National Instruments picks ARM target

National Instruments has extended the code generation support for its LabView graphical programming tool to the ARM family of processors.

Ian Bell, technical marketing manager for National, said the embedded module is the first product in an ongoing collaboration between the tools provider and the UK-based designer of microprocessors. Using the module, users can create embedded applications in LabView and then generate code for the many different microcontrollers that incorporate an ARM core made by companies such as Analog Devices, Atmel, Luminary Micro, NXP, Freescale Semiconductor, Intel and Texas Instruments. Targets for the LabView before now included the PowerPC and the Analog Devices Blackfin.

To ship in mid-May, the tool currently supports two boards without needing additional peripheral drivers, Bell said. One is supplied by ARM subsidiary Keil and the other is made by Luminary Micro. “There is a set of tools to create the equivalent of a board support pack,” said Bell. There are template virtual instrument files that can be customised for simple peripherals with C templates for creating more complex drivers.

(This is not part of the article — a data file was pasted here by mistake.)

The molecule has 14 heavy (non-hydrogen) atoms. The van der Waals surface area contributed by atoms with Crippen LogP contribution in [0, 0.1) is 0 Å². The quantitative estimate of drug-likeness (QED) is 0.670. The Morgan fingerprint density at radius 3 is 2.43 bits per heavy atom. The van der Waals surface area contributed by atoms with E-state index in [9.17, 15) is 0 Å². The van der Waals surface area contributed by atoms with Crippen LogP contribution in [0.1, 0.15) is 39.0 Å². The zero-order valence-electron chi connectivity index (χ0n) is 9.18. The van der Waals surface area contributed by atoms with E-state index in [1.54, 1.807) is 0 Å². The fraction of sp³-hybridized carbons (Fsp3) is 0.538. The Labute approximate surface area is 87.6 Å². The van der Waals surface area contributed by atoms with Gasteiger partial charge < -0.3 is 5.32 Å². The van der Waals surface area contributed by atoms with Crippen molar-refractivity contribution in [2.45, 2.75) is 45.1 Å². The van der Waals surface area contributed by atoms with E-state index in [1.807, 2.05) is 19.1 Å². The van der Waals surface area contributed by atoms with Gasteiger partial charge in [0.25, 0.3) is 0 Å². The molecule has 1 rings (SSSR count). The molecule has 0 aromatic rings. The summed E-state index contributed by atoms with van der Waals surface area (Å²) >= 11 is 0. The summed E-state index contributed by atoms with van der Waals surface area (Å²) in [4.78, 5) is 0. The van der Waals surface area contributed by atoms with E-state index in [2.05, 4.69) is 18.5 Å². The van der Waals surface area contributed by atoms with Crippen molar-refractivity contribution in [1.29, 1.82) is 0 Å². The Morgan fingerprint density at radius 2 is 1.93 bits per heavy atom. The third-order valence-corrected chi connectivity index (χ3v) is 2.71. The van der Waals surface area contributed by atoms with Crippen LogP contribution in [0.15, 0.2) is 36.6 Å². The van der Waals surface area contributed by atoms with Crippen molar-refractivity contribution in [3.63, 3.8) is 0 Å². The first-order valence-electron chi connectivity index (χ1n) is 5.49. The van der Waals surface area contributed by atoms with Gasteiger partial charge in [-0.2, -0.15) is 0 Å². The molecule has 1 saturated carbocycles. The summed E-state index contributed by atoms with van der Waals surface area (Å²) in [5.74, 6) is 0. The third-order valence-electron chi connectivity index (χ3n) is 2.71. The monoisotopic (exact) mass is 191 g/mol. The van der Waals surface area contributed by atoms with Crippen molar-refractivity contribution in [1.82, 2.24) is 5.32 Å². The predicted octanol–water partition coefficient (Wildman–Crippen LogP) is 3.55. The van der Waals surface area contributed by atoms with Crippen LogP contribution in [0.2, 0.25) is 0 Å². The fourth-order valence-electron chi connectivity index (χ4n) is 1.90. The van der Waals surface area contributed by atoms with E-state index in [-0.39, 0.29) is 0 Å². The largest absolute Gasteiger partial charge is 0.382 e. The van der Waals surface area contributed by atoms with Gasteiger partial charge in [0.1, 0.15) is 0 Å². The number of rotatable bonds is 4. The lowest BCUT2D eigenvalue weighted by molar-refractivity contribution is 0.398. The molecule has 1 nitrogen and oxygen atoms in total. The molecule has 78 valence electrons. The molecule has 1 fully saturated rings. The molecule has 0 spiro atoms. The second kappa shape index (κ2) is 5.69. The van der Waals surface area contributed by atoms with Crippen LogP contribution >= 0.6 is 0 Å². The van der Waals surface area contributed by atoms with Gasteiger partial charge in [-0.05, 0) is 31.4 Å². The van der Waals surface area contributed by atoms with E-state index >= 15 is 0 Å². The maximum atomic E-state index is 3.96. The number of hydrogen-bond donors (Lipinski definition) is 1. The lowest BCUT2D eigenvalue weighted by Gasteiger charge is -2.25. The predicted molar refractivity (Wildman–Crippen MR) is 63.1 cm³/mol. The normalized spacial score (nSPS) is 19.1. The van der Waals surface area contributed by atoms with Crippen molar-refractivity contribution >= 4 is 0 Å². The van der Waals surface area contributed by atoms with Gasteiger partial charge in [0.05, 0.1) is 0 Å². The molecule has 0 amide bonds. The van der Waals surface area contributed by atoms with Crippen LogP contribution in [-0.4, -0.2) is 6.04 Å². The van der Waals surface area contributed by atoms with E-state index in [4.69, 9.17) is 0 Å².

Once the drivers are in place, users can graphically program all the components of the ARM microcontroller including the analogue and digital I/O, the company claimed.

A simulation mode allows users to experiment with software on a virtual board. “The tool will do cycle-accurate simulation without have to have the hardware there. You can take data acquired from the real world and apply it to the simulation to see what the real-world response would be,” Bell explained.

Reinhard Keil, director of MCU tools at ARM, said: “The intuitive, graphical design capabilities of LabVIEW make it an ideal platform for developers with limited C/C++ programming experience who need to develop applications around ARM processor-based microcontrollers.”

Image: ARM microcontrollers are now the target for National Instruments

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